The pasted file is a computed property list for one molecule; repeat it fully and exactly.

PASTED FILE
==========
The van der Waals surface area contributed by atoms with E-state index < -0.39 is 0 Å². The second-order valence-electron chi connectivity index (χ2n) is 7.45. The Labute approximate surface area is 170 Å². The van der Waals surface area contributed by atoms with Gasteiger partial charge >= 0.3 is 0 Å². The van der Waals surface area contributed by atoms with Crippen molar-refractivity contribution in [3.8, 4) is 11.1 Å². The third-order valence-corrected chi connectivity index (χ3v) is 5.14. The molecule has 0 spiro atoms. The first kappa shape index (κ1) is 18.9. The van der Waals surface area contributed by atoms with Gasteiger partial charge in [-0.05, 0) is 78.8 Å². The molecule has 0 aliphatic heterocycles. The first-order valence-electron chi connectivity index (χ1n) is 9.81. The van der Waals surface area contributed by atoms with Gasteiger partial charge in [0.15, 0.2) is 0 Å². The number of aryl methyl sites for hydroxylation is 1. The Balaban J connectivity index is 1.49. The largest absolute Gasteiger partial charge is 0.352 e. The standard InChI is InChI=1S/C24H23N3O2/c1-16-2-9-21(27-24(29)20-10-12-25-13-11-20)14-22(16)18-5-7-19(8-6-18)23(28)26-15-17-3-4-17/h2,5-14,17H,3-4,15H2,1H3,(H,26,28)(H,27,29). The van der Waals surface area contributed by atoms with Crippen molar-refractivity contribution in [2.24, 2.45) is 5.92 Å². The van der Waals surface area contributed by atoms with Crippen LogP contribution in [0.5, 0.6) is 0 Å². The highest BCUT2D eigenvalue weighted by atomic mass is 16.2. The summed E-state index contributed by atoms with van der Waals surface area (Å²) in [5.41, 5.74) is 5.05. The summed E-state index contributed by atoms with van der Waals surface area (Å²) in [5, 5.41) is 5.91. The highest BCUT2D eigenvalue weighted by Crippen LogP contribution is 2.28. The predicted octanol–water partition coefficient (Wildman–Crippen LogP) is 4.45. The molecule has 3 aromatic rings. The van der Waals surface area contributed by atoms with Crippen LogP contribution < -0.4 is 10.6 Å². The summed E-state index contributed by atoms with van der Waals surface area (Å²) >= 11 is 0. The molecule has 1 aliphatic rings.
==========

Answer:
The van der Waals surface area contributed by atoms with E-state index < -0.39 is 0 Å². The second-order valence-electron chi connectivity index (χ2n) is 7.45. The Labute approximate surface area is 170 Å². The van der Waals surface area contributed by atoms with Gasteiger partial charge >= 0.3 is 0 Å². The van der Waals surface area contributed by atoms with Crippen molar-refractivity contribution in [3.8, 4) is 11.1 Å². The third-order valence-corrected chi connectivity index (χ3v) is 5.14. The molecule has 0 spiro atoms. The first kappa shape index (κ1) is 18.9. The van der Waals surface area contributed by atoms with Gasteiger partial charge in [-0.05, 0) is 78.8 Å². The molecule has 0 aliphatic heterocycles. The first-order valence-electron chi connectivity index (χ1n) is 9.81. The van der Waals surface area contributed by atoms with Gasteiger partial charge in [0.15, 0.2) is 0 Å². The number of aryl methyl sites for hydroxylation is 1. The Balaban J connectivity index is 1.49. The largest absolute Gasteiger partial charge is 0.352 e. The standard InChI is InChI=1S/C24H23N3O2/c1-16-2-9-21(27-24(29)20-10-12-25-13-11-20)14-22(16)18-5-7-19(8-6-18)23(28)26-15-17-3-4-17/h2,5-14,17H,3-4,15H2,1H3,(H,26,28)(H,27,29). The van der Waals surface area contributed by atoms with Crippen molar-refractivity contribution in [2.24, 2.45) is 5.92 Å². The van der Waals surface area contributed by atoms with Crippen LogP contribution in [0.5, 0.6) is 0 Å². The highest BCUT2D eigenvalue weighted by atomic mass is 16.2. The summed E-state index contributed by atoms with van der Waals surface area (Å²) in [5.41, 5.74) is 5.05. The summed E-state index contributed by atoms with van der Waals surface area (Å²) in [5, 5.41) is 5.91. The highest BCUT2D eigenvalue weighted by Crippen LogP contribution is 2.28. The predicted octanol–water partition coefficient (Wildman–Crippen LogP) is 4.45. The molecule has 3 aromatic rings. The van der Waals surface area contributed by atoms with Crippen LogP contribution < -0.4 is 10.6 Å². The summed E-state index contributed by atoms with van der Waals surface area (Å²) >= 11 is 0. The molecule has 1 aliphatic rings.